Moss clings tidily to every surface, large trees spread their branches into a thick canopy, and 50 shades of green beset you from every angle. And the air? Sometimes it’s so thick and fresh it feels like the air should be breathing you.

The popular forest has many short nature trails, but also has a 17.3 mile trail to Glacier Meadows on the shoulder of Mt. Olympus. Take as much time as weather permits at Hoh, because it’s rare to find such a beautiful forest.


Quinalt Rainforest and back to Seattle


Quinalt Rainforest

Two campgrounds are waiting for you to park your campervan, but before you do, you’re likely going to want to explore more rainforest. Quinalt Valley offers access to many waterfalls, a gorgeous scenic loop drive and trails through temperate rainforest to backcountry gems like lakes, a historic “Enchanted Chalet” and forest pools in the ice-capped mountains.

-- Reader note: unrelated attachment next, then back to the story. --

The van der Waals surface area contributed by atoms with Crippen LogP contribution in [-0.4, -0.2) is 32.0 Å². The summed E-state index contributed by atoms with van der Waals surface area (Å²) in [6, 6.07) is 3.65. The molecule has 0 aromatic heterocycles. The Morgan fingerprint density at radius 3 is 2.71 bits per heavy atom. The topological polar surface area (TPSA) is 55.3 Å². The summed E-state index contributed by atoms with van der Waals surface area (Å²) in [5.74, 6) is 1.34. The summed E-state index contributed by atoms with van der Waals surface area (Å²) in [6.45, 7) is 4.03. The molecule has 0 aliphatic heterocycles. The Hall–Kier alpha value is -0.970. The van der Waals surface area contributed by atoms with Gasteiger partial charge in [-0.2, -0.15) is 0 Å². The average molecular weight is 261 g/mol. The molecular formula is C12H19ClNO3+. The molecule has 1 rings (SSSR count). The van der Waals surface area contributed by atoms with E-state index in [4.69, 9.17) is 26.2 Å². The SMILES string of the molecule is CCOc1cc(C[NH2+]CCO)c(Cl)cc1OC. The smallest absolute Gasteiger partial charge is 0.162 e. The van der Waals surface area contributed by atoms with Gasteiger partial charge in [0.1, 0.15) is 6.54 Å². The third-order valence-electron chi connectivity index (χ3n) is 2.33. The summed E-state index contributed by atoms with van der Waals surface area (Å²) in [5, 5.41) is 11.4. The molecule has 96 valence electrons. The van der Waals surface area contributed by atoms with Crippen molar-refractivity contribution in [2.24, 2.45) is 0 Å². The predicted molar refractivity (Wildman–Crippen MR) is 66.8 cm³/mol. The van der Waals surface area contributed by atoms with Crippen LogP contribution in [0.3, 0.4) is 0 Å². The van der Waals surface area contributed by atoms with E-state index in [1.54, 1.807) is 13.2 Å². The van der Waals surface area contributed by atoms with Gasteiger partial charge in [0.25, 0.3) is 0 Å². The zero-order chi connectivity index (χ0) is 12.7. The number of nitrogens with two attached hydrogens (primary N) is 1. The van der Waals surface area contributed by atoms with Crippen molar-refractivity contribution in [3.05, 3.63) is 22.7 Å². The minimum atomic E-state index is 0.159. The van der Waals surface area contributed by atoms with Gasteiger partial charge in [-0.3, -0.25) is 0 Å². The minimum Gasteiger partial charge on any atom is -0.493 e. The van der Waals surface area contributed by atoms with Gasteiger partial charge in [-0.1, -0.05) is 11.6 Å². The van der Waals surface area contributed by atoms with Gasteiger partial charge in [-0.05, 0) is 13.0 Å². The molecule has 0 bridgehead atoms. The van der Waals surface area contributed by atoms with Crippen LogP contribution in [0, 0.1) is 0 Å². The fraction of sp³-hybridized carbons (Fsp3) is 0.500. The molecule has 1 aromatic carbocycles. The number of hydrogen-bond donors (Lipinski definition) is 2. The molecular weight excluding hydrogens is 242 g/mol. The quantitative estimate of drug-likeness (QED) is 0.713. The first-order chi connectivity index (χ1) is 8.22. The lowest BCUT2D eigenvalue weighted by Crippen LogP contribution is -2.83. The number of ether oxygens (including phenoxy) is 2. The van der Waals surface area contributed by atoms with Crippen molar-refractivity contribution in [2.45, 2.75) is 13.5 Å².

Capitol State Forest

If you have time, Capitol State Forest offers 150 miles of trails through a 110,000-acre forest. You can do anything from horseback riding to Mima Falls for an adventure horseback riding to the flowing Mima Falls to mountain biking on the renowned Rock Candy trail. If nothing else, you may want to stretch your legs and try to see some spawning salmon swimming upstream.


Back to Campervans North America in Kent

Imagine the satisfaction of having such an amazing, outdoorsy experience behind you with only a few miles left to cover. We see a lot of self-content smiles as people roll back in. The incredible outdoor opportunities available on the Olympic Peninsula are so much more accessible in a campervan.